Screening assessment: The screening visit(s) is/are used to determine if a child is eligible for participation. The child's teacher/daycare provider (with the parent's permission) and the parent(s) will need to complete some forms describing the child's problems with overactivity, impulsivity and inattention. The screening assessments may be completed over 1-2 visits. Each visit will take about 3-5 hours to complete. The research staff will evaluate each child to see if s/he has ADHD. Parents will be interviewed about their child's behavior. The child's teacher will be given several rating forms to complete. Parents will be asked to complete some questions about their child's development. Both parents (if available) and will be interviewed about their family histories.

After it is determined that a child is eligible to participate, there will be a baseline visit. The child's previous ineffective medication will be discontinued. The ratings done at the first visit will be repeated, including both the teacher and parent rating scales. The child will have vital signs taken including height, weight, blood pressure and pulse rate, an electrocardiogram (EKG) (a test of heart rhythm recorded by putting sticky pads on the chest), a urine test and a blood test (about 10cc or 1 tablespoon). The doctor will ask the parents about the child's medical history. Parents will be told about any abnormal laboratory values or physical findings that may be discovered during this study. This information will also be available to the child's pediatrician if the parents request this be done.

Medication phase: After screening assessments are completed, the child will enter the medication phase of the study. The child will be started on atomoxetine at 0.5 mg/kg/day, with the dosage increased to a maximum dose of 1.8 mg/kg/day. The dose will be determined by how well the child responds to and tolerates the drug. The dose will be given twice a day to minimize side effects. After the optimum dose is determined, the child will be kept at this stable dose for 4 weeks.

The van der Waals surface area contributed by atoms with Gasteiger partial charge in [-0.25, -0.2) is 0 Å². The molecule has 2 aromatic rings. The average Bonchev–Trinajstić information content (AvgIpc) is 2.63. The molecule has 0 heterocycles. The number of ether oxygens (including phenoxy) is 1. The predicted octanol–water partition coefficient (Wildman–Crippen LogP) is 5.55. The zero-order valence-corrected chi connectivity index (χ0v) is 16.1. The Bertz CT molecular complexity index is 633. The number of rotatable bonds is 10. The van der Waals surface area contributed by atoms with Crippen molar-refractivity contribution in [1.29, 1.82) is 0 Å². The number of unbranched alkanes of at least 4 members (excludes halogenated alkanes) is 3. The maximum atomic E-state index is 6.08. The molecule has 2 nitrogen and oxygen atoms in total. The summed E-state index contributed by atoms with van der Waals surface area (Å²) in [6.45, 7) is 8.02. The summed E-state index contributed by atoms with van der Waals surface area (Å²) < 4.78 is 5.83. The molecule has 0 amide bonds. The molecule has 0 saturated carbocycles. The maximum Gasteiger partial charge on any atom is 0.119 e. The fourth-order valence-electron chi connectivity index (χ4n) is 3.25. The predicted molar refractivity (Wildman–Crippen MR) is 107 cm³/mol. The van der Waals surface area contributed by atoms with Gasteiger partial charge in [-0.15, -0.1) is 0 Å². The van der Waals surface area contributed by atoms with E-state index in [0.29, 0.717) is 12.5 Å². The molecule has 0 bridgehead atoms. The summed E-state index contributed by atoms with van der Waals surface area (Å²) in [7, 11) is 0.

At each visit, vital signs will be taken including height, weight, blood pressure, and pulse rate. Interviews, play assessments, checklist, and questionnaires will be completed at each visit in order to assess how well the child is doing, and whether there are symptoms or side effects. Teachers will also continue to be asked to fill out assessments.

If the child's behavior gets worse or s/he experiences any side effects, parents should call the study doctor immediately and it will be determined if any changes in the child's treatment will need to be made. Participants will be given a card with telephone numbers and important information needed to get in touch with the doctor at any time, day or night.

Some of the screening assessments will be videotaped/audiotaped. These tapes will be used for later coding, supervision of the child's doctor/therapist, review by offsite consultants/mentors, training of other doctors/therapists, and/or for presentations at conferences. The tapes can be erased at any time during or after the session at the parent's request.

Study Type : Interventional  (Clinical Trial)
Actual Enrollment : 31 participants
Allocation: Non-Randomized
Intervention Model: Single Group Assignment
Masking: None (Open Label)
Primary Purpose: Treatment
Official Title: Atomoxetine Pilot Study in Preschool Children With ADHD
Study Start Date : April 2004
Actual Primary Completion Date : March 2008

Resource links provided by the National Library of Medicine

Intervention Details:
  • Drug: ATMX
    Medication phase: After screening assessments are completed, the child will enter the medication phase of the study. The child will be started on atomoxetine at 0.5 mg/kg/day, with the dosage increased to a maximum dose of 1.8 mg/kg/day. The dose will be determined by how well the child responds to and tolerates the drug. The dose will be given twice a day to minimize side effects. After the optimum dose is determined, the child will be kept at this stable dose for 4 weeks.

Primary Outcome Measures :